This was a win-some, lose-some week for businesses in the legislature’s Judiciary Committee.
On the positive side, the panel approved a proposal that will help Connecticut’s economy and rejected others that could have damaged it.
On the negative side of the ledger, the committee gave its OK to a proposal that could significantly increase workers’ compensation costs for employers.
With weeks to go in the session, there is still time for lawmakers to reject any proposal that would weaken Connecticut’s economy and approve those that would strengthen the ability of businesses to create and keep good jobs.
Negative for Connecticut businesses
The Judiciary Committee approved SB-334, which could force employers to face three different costs for the same worker-related injury in certain workers’ compensation cases.
Specifically, in cases where a third party causes or contributes to an employee’s work-related injury, SB-334 will cut employers’ reimbursement by a percentage of the employee’s legal fees.
That means employers will pay medical benefits to the employee, plus their own legal fees to secure a lien in an action against a third-party contributor, plus the worker’s legal fees.
Positive for Connecticut businesses
The Judiciary Committee unanimously approved HB-5530, which amends the Connecticut Business Corporation Act in an effort to track changes to the Model Business Corporation Act.
It promotes uniformity with other states and makes Connecticut more attractive for public corporations considering whether to organize under Connecticut law or to change their state of organization to another jurisdiction.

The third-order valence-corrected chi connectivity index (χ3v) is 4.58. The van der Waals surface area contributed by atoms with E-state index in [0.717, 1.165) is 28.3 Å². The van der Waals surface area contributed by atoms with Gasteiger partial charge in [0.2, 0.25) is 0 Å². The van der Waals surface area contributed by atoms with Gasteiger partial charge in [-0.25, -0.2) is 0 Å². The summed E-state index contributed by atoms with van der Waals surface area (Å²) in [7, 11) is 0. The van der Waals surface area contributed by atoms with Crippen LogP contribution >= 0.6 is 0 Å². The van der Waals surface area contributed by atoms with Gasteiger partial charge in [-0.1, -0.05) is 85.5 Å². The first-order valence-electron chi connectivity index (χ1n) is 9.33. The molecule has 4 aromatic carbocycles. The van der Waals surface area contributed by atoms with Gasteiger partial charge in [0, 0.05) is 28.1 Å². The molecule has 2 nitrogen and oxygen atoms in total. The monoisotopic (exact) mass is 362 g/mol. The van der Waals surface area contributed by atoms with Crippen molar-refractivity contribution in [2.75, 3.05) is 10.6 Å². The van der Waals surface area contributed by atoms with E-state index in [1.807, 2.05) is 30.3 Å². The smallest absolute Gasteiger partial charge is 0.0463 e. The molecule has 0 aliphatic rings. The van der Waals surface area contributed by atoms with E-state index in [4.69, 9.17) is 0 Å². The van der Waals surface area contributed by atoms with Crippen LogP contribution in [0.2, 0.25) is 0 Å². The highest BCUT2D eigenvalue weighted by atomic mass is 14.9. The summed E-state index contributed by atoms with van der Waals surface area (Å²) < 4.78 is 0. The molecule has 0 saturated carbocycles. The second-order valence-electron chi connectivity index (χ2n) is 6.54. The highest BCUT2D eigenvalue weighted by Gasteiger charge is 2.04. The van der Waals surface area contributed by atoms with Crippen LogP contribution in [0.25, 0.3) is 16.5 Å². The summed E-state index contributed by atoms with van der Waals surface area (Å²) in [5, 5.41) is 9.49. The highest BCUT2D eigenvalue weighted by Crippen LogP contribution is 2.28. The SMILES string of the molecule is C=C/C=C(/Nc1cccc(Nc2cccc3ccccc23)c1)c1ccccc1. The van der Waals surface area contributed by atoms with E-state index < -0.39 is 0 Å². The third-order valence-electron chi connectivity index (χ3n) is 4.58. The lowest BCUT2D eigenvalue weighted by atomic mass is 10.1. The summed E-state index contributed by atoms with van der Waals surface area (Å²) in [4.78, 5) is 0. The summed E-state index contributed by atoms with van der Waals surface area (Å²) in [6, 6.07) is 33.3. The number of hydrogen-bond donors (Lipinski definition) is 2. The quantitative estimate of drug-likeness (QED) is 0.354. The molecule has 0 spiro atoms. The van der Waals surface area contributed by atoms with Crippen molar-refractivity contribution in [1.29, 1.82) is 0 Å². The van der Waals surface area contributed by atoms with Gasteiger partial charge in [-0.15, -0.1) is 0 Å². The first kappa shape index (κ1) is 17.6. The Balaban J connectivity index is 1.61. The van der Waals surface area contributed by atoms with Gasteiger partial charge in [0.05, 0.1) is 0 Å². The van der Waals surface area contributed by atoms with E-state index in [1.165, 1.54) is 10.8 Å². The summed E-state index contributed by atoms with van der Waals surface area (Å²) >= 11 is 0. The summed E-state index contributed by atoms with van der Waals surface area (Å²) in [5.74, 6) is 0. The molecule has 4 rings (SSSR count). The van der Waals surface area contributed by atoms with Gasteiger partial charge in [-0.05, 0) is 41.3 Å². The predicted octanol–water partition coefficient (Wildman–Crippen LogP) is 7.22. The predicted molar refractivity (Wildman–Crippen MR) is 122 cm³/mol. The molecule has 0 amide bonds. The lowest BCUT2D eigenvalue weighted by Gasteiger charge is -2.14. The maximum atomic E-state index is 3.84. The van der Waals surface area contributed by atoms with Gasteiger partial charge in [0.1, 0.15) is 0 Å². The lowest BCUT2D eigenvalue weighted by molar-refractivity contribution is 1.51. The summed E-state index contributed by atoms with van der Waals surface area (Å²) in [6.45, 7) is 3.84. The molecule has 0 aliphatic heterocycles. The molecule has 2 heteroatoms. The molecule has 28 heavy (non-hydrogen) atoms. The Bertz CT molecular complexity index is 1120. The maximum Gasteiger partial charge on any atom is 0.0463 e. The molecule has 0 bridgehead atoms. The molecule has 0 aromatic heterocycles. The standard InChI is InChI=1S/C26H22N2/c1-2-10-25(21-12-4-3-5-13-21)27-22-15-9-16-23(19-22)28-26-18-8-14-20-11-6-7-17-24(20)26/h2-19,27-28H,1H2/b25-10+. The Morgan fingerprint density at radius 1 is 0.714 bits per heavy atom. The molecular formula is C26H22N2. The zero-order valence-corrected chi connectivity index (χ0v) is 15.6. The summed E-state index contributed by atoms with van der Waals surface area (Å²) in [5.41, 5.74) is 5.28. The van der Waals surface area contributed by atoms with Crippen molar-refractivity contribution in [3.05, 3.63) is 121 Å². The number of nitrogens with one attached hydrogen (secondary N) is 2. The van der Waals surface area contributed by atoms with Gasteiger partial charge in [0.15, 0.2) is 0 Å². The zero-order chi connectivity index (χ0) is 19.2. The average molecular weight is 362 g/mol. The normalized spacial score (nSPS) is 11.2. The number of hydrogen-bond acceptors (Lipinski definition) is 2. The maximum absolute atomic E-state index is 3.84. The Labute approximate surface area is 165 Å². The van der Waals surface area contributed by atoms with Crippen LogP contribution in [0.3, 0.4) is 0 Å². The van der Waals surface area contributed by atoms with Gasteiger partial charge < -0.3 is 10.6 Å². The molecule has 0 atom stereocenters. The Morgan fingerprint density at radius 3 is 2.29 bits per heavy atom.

And, because they were not acted on, these proposals died:
Higher costs: HB-5206 would have increased employers’ legal costs while padding the coffers of trial attorneys. It would have allowed discrimination claims to bypass the state’s administrative gatekeeping process (in the Commission on Human Rights and Opportunities) and go directly to Superior Court.
Credit checks: HB-5061 would have made it harder for employers to hire the very best job candidates by limiting the circumstances in which an employer can use credit checks to fully assess the background of a job candidate.
Hiring someone is a big decision and significant investment for employers, but the proposal disregarded the many workplace positions in which one’s credit history may bear on the individual’s trustworthiness on the job.
Also rejected was HB-5060, which also would have made it more difficult for retail and food service employers in particular to fully assesss job candidates through background checks.
Healthcare: SB-480 would have advanced the interests of health care practitioners at the cost of health care patients and consumers. It would have exempted health care providers from Connecticut’s protective antitrust laws and carried negative implications for both workers’ compensation costs and health care costs.
Unauthorized practice of law: SB-487 could have subjected licensed attorneys to unauthorized practice of law claims, which would have had a chilling effect on commerce and commercial transactions in Connecticut.
Because the language in the bill was ambiguous and uncertain, the committee correctly chose not to approve the measure.